A: The shrine of Our Lady of the Cape or
Notre-Dame-du-Cap is located on the St. Lawrence River
in the town of Cap-de-la-Madeleine (Quebec).
The statue of Our Lady of the Cape has been venerated since 1854
when it was donated to the sanctuary (which has been in existence
since 1694) by Zepherin Dorval, who was about to take part in the
Klondyke gold rush. It is one of eleven identical statues made in
Canada by an unknown Italian sculptor. The statue portrays Our
Lady as she appeared to Catherine Laboure in 1830. This event is
known as the Miraculous Medal apparition. It shows Mary without
the child Jesus, her arms outstretched toward the people,
standing on a half-globe, her foot/heal crushing the head of the
snake. The Miraculous Medal representations bears the well-known
inscription: "O Mary, conceived without sin, pray for us." The
reverse of the medal shows the capital letter M surrounded by twelve
stars. There exists in the Miraculous Medal a double allusion to
the beginning (snake) and the end of Scripture (the lady
surrounded by stars).
Our Lady of the Cape statue (see right) is essentially a
representation of the Immaculate Conception (cf Gen 3:15),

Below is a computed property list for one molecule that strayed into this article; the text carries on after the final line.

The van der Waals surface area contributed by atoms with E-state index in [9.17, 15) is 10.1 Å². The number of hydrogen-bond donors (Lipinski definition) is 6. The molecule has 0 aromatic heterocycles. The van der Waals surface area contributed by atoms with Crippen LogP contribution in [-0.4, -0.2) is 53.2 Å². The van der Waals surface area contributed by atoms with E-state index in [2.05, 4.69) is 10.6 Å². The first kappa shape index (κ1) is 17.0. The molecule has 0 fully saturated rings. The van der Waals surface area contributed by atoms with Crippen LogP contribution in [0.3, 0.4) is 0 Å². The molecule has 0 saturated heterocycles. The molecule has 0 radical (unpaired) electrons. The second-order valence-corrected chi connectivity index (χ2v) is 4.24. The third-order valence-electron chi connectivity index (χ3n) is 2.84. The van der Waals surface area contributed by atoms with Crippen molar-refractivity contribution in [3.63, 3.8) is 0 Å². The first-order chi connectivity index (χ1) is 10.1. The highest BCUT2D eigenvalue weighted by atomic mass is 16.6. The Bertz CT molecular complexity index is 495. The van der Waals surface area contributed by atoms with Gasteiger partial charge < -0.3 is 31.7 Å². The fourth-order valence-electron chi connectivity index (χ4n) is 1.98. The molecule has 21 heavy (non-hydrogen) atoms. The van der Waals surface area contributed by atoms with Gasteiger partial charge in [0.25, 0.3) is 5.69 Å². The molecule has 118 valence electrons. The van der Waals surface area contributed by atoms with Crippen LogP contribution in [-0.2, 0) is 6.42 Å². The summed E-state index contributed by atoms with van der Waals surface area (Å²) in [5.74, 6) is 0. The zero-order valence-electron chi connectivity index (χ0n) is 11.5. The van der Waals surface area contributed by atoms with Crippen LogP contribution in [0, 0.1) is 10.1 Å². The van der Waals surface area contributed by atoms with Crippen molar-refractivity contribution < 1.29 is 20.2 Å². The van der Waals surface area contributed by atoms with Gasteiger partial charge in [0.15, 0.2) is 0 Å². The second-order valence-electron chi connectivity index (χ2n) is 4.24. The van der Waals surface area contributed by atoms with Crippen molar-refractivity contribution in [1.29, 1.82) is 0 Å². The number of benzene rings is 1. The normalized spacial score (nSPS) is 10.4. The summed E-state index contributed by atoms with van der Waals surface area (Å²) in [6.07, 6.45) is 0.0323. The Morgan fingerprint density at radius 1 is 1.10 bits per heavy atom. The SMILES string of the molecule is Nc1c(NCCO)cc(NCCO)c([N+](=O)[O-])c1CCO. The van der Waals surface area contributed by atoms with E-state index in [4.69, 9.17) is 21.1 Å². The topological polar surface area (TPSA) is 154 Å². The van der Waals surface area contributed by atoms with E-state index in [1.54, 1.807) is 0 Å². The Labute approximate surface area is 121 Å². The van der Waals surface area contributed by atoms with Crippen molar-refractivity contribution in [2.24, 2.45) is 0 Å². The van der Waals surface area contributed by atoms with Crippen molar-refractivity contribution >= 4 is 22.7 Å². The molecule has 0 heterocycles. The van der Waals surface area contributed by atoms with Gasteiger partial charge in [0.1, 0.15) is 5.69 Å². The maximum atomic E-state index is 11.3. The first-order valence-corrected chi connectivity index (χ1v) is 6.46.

inviting her prayer of intercession. The reference to Revelations
12 is not evident (in the statue) but may be assumed. However,
there are other motifs which go beyond the iconography of the
Miraculous Medal. First, there is the burning heart on the upper
part of her body. This symbol is part of the original statue
donated in 1854, and suggests a different iconographical
tradition which goes back to the fourteenth century, and which achieved
considerable popularity in the eighteenth century (i.e. Mary pictured
with a heart in her hand or on her chest).
The meaning of the heart of Mary is one of burning love beating
in union with the heart of her son, and partaking in his
suffering. The other characteristic element of the statue of Our
Lady of the Cape is her crown. It was added in 1904 (on October
12) to commemorate the fiftieth anniversary of the definition of the
Immaculate Conception. The coronation honors and highlights, in
particular, the miraculous character of the statue. In fact,
since the so-called "ice bridge" miracle of 1878 [when a ribbon
of solid ice formed across the St. Lawrence River and thus made
possible the transportation of 175 loads of supplies for the
construction of the new sanctuary] attributed to Our Lady, her
image has been considered miraculous.
The image has still another meaning. The original dedication of the sanctuary was to Our Lady of the Rosary, patroness of a rosary confraternity which is the true origin of this pilgrimage -- today considered the third largest in Canada. Thus the statue of 1854 [which replaced an older one which vanished without a trace and is mentioned in parish records as "The Golden Virgin"] automatically became Our Lady of the Rosary. On occasion (e.g. procession, etc.) the shrine statue holds a golden rosary in her hands.
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